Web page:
Question 3.
Write two major functions of carbohydrates in plants. (C.B.S.E. Delhi 2008)
(i) Cell walls of plants are made up of cellulose.
(ii) In the form of starch, carbohydrates act as storage molecules in plants.

Question 4.
Classify the following into monosaccharides and disaccharides :
Ribose, 2-deoxyribose,
maltose, galactose,
fructose and lactose.
Monosaccharides: Ribose, 2-deoxyribose, galactose, fructose.
Disaccharides: Maltose, lactose.

Question 5.
What do you understand by the term glycosidic linkage?
Glycosidic linkage is used to link different monosaccharides in disaccharides and polysaccharides through oxygen atom. For example, glycosidic linkage is present in sucrose, lactose, maltose etc. These are all disaccharides.

Question 6.
What is glycogen? How is it different from starch?
Glycogen is a condensation polymer of α-D glucose. Starch is not a single compound but is a mixture of two components—a water soluble component called amyldse (15- 20%) and water insoluble component amylopectin (80 – 85%). Amylose is a linear polymer of α – D – glucose. But both glycogen and amylopectin are branched polymers of α – D – glucose; father glycogen is more highly branched than amylopectin as amylopectin chains consists of 20 – 25 glucose units, glycogen chains consist of 10 – 14 glucose units.

Question 7.
What are the hydrolysis products of starch and lactose ?
Starch upon hydrolysis gives α – D(+) glucose which is the constituent of both amylose and amylopectin. Lactose upon hydrolysis gives galactose and glucose.Upon hydrolysis, cellulose gives only D(+) glucose. This means that only D(+) glucose units are present in cellulose but unlike starch these are -D(+) glucose molecules and not a – D(+) glucose molecules. The X – ray analysis has shown that there are large linear chains of 3 – D( +) glucose molecules lying side by side in the form of bundles held together by hydrogen bonding in the neighbouring hydroxyl groups. 

Question 8.
What is the basic structural difference between starch and cellulose ?
The basic difference in starch and cellulose lies in the nature of the glucose molecules present. Starch consists of two compounds i.e., amylose and amylopectin. In both of them, α-D(+) glucose molecules are present Amylose contains linear chains of these molecules linked in C1-C4 manner. In amylopectin, these linear chains are further linked in C1-C6 manner. In cellulose, β-D(+) glucose molecules are linked to one another in C1-C4 manner. Thus, starch and cellulose have different arrangement of the constituents.

Question 9.
What happens when D-glucose is treated with (i) HI (ii) Bromine water (iii) HN03?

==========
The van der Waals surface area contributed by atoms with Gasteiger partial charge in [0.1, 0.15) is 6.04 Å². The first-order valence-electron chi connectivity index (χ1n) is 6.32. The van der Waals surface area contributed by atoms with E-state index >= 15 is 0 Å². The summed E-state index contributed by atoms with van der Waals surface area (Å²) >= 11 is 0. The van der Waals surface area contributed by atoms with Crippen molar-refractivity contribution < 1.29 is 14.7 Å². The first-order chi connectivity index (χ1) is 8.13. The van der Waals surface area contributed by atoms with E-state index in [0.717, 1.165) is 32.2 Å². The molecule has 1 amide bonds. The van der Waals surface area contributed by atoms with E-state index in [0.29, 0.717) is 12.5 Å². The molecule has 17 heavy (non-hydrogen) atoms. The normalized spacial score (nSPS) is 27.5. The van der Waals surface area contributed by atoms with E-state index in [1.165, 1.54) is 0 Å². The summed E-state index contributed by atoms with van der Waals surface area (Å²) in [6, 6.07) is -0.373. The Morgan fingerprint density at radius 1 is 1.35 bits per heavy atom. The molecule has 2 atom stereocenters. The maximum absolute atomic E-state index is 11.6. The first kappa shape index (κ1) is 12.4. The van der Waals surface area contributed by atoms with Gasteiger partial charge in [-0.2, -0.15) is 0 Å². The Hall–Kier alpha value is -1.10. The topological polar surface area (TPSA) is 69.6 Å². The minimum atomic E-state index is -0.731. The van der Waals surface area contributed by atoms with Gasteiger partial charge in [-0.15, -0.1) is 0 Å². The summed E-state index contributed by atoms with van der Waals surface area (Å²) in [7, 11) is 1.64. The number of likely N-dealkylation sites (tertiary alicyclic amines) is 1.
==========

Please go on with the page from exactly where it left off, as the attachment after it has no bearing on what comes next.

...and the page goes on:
(i) Reaction with HI
NCERT Solutions for Class 12 Chemistry Chapter 14 Biomolecules 2

(ii) Reaction with bromine water
NCERT Solutions for Class 12 Chemistry Chapter 14 Biomolecules 9
(iii) Reaction with HNO3
NCERT Solutions for Class 12 Chemistry Chapter 14 Biomolecules 3

Question 10.
Enumerate the reactions of D-glucose which cannot be explained by its open chain structure.
(a) D (+) – glucose does not undergo certain characteristic reactions of aldehydes, e.g., glucose does not form NaHSO3 addition product.
(b)Glucose reacts with NH2OH to form an oxime but glucose pentaacetate does not. This implies that the aldehydic group is absent in glucose pentaacetate.
(c)D – (+) – glucose exists in two stereoisomeric forms, i.e., α -glucose and β-glucose.
(d)Both α – D – glucose and β – D – glucose undergo mutarotation in aqueous solution. Although the crystalline forms of α-  and β -D (+) – glucose are quite stable in aqueous solution but each form slowly changes into an equilibrium mixture of both.
(e)D (+) – glucose forms two isomeric methyl glucosides. Aldehydes normally react with two moles of methanol per mole of the aldehyde to form an acetal but D (+) – glucose when treated with methanol in presence of dry HCl gas, reacts with only one mole of methanol per mole of glucose to form a mixture of two methyl D – glucosides i. e., methyl – α – D – glucoside (melting point 43 8 K, specific rotation +158°) and methyl – β – D – glucoside (melting point 308 K, specific rotation – 33°).

Question 11.
What are essential and non-essential amino acids?
Essential amino acids are those which the body fails to synthesise e.g. valine (val) and leucine (Leu). Non-essential amino acids are the acids which are synthesised by the body e.g. glycine (Gly) and alanine (Ala).

Question 12.
Define the following as related to proteins
(i) Peptide linkage
(ii) Primary structure
(iii) Denaturation.
(i) Peptide Linkage: Proteins are the polymers of a-amino acids which are connected to each other by peptide bond or peptide linkage. Chemically, peptide linkage is an amide formed between -COOH group and -NH2 group. The reaction between two molecules of similar or different amino acids, proceeds through the combination of the amino group of one molecule with the carboxyl group of the other This results in the elimination of a water molecule and formation of a peptide bond -CO-NH-. The product of the reaction is called a dipeptide because it is made up of two amino acids. For example, when carboxyl group of glycine combines with the amino group of alanine we get a dipeptide, glycylalanine.

(ii) Primary Structure: Proteins may have one or more polypeptide chains. Each polypeptide in a protein has amino acids linked with each other in a specific sequence and it is this sequence of amino acids that is said to be the primary structure of that protein. Any change in this primary structure i.e.; the sequence of amine acids creates a different protein.